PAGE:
Are you wondering if now is a good time to get tested for lung cancer, even if you’re not currently experiencing any symptoms? Getting a screening early is a good idea to make sure you’re healthy or identify potential cancer before it spreads.
May 22, 2020 12:41:42 PM
May 5, 2020 11:00:00 AM
It’s been understood for decades that tobacco smoking is the single leading cause of lung cancer, causing an estimated 1.5 to 2 million deaths per year. Eighty-five percent of lung cancers occur in current or former smokers. This year, there is a new reason to quit smoking: COVID-19. Recent studies indicate that when infected with the novel coronavirus, tobacco smokers are more likely to develop severe infections, to need mechanical ventilation, and to die as a result of the illness. This is not surprising, given that smoking causes damage that inhibits the lungs’ ability to clean and repair themselves. Along with getting plenty of exercise, eating healthy, and managing stress, avoiding cigarettes is one if the top ways to keep your immune system in good working order during the pandemic.
Apr 23, 2020 9:07:35 AM
The strategy of closing businesses and advising residents to stay at home is, by design, isolating. That’s good for limiting the damage that the coronavirus known as COVID-19 is able to inflict in our communities. Isolation, however, comes at a cost. In the best of circumstances, restrictions on where you can go, what you can do, and who you can see in person would be hard to deal with. The stress of a new, fast-spreading illness and uncertainty about the future make it even more troubling. How can these changes in our daily lives affect our health?
Topics: health tips
Apr 7, 2020 3:30:00 PM
In a time when so much seems beyond our control, we want to control what we can. While it’s likely that many Americans will contract the coronavirus, the severity of any individual’s illness is difficult to predict. One thing we each can do is give our immune systems what they need to be in top shape to fight whatever comes our way. Here are seven ways you can support your immune system.
Topics: health tips
Mar 23, 2020 6:15:00 PM
Heart disease is the leading cause of death for both women and men in the U.S., accounting for approximately 25% of all deaths. Fortunately, many of the factors that contribute to heart disease are within your control. You can lower your risk by following these five tips.
Topics: health tips
Feb 14, 2020 1:10:55 PM
If you’re thinking about undergoing body composition analysis (BCA) to understand how to better manage your health, you may be tempted to shed pounds before getting on the scanning table. It can be most effective, however, to have BCA before beginning a diet and exercise regimen, while you’re in the midst of it, and after you’ve reached a goal. A detailed analysis of the proportions of fat, muscle, and bone in your body can serve as a valuable guide for your weight loss planning and help you maintain your results.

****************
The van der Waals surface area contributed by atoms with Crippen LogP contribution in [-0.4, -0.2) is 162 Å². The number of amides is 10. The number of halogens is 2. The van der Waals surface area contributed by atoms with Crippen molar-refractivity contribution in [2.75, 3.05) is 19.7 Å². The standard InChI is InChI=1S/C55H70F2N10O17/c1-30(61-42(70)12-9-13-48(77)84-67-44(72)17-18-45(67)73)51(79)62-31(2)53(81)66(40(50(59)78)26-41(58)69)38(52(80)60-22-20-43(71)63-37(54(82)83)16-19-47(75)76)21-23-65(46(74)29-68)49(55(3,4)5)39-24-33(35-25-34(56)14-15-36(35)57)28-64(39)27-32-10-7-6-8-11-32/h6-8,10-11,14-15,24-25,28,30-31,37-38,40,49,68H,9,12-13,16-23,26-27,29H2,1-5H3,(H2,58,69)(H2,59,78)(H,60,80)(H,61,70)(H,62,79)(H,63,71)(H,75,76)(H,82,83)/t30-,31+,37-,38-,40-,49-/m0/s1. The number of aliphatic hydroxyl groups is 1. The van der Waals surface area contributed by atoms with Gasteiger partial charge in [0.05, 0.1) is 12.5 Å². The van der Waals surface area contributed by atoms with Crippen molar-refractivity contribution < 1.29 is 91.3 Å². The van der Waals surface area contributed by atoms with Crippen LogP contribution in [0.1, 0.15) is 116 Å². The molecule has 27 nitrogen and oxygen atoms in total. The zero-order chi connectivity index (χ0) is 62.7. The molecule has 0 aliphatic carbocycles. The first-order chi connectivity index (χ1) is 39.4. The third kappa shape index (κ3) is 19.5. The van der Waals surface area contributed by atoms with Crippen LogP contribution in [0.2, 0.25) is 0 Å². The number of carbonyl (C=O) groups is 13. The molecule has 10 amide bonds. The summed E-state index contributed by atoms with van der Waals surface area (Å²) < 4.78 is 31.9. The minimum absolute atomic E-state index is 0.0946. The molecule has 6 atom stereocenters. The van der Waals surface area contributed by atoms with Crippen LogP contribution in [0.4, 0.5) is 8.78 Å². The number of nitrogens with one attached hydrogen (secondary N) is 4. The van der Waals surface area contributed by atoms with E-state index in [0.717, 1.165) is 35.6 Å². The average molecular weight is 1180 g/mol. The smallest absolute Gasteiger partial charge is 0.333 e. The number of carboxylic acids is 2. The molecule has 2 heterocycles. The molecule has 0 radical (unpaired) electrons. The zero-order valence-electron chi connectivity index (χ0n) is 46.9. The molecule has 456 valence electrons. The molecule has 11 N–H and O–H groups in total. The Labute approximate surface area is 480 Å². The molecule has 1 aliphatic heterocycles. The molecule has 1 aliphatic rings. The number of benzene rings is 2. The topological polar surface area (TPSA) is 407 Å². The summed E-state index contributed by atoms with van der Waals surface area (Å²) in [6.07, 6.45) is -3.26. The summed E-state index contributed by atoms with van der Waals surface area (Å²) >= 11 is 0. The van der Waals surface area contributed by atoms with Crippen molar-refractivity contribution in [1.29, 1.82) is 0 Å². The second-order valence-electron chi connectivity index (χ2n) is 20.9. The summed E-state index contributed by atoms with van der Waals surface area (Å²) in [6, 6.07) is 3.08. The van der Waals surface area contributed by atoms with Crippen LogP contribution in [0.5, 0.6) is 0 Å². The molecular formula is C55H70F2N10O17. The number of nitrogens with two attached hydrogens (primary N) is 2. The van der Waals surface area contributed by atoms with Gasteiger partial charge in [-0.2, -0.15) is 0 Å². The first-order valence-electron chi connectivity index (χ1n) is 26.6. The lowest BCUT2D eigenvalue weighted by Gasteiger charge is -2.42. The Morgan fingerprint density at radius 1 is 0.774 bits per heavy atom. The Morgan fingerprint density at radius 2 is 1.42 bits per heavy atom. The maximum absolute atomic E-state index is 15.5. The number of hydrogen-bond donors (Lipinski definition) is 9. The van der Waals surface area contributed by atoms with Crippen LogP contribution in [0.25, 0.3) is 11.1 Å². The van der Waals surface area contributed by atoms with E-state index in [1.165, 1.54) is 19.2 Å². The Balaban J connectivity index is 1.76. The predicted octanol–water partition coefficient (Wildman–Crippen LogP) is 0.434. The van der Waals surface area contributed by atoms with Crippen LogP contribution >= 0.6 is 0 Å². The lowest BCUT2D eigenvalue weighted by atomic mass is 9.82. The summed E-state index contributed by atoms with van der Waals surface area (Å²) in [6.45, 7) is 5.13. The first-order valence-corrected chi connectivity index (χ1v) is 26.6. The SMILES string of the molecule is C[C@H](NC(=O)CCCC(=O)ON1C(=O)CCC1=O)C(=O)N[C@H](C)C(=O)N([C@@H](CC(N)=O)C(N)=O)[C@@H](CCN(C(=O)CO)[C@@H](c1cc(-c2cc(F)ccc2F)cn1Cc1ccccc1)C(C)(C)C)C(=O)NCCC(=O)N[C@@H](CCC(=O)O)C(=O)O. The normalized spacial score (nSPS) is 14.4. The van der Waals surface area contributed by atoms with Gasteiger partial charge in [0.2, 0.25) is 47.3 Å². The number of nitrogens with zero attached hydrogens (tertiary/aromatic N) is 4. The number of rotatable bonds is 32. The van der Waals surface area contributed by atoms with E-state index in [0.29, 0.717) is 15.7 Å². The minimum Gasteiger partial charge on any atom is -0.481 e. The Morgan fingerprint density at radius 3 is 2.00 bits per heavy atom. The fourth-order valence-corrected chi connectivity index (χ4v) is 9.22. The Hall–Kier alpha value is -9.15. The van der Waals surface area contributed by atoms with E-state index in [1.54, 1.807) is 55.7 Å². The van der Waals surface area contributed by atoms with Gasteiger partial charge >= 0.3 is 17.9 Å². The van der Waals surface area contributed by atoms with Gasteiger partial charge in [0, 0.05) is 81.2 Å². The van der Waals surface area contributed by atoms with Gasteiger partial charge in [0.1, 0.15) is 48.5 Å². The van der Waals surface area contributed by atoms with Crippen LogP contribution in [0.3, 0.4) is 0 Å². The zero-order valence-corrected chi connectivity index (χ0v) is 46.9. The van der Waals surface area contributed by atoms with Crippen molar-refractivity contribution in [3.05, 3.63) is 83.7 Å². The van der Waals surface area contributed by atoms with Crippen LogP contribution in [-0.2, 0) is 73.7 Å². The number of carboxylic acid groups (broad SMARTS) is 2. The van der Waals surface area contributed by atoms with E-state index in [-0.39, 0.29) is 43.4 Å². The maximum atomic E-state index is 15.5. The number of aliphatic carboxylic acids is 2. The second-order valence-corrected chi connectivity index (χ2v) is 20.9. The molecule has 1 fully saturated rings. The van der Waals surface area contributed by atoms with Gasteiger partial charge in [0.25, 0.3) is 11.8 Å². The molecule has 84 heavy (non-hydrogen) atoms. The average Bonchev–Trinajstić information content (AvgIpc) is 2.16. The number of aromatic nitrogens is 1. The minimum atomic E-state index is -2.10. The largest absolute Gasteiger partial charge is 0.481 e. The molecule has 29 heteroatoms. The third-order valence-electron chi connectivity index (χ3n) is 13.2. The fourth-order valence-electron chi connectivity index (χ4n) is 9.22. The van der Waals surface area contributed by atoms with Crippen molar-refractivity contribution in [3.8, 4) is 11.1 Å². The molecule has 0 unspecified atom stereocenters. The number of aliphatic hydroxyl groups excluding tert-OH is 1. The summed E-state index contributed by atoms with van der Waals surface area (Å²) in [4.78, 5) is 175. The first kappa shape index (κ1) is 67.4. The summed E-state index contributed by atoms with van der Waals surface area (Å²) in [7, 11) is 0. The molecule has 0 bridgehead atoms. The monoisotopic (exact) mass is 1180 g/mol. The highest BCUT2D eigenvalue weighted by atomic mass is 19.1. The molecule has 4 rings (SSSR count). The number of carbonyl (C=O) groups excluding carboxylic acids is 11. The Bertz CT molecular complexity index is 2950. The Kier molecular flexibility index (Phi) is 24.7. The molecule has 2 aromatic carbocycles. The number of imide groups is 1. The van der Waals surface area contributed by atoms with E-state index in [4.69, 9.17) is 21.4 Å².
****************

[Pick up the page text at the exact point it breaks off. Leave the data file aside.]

Feb 11, 2020 3:36:40 PM
Cardiovascular disease is the leading cause of death in the U.S., accounting for one in four deaths1. Last year, the American Heart Association reported that a staggering 48% of Americans are living with some form of cardiovascular disease2, which includes coronary artery disease, stroke, heart failure, and high blood pressure. Many factors influence your individual risk, and you can reduce or eliminate some, but not all, of these risk factors by adopting healthy behaviors.
Jan 27, 2020 11:15:00 AM
Since 2017, Iowa law has required mammography providers to include information about breast density in mammography reports. You may have questions about what this information means for you, your health, and the effectiveness of your breast cancer screening.
Jan 13, 2020 8:30:00 AM
Approximately one in eight women (12.5%) develops breast cancer in her lifetime. Because of the prevalence of breast cancer in women, doctors and medical associations recommend screening—looking for signs of disease when no symptoms are present. Mammography has been the gold standard of breast cancer detection for decades and remains a critical component of routine screening. Other technologies, however, can be valuable supplements—or in some cases, even replacements—for screening mammography.
Dec 30, 2019 12:19:00 PM
Receiving a call after a screening mammogram is a source of worry for many women. While it’s natural to be concerned, it’s helpful to keep in mind that the vast majority of women who are called back for follow up after a mammogram (more than 9 in 10) are not found to have breast cancer. This is because there are a number of benign conditions that can raise the suspicion of breast cancer when they appear on mammography images. To determine whether a feature found on a mammogram is actually cancer, your doctor will order follow-up testing.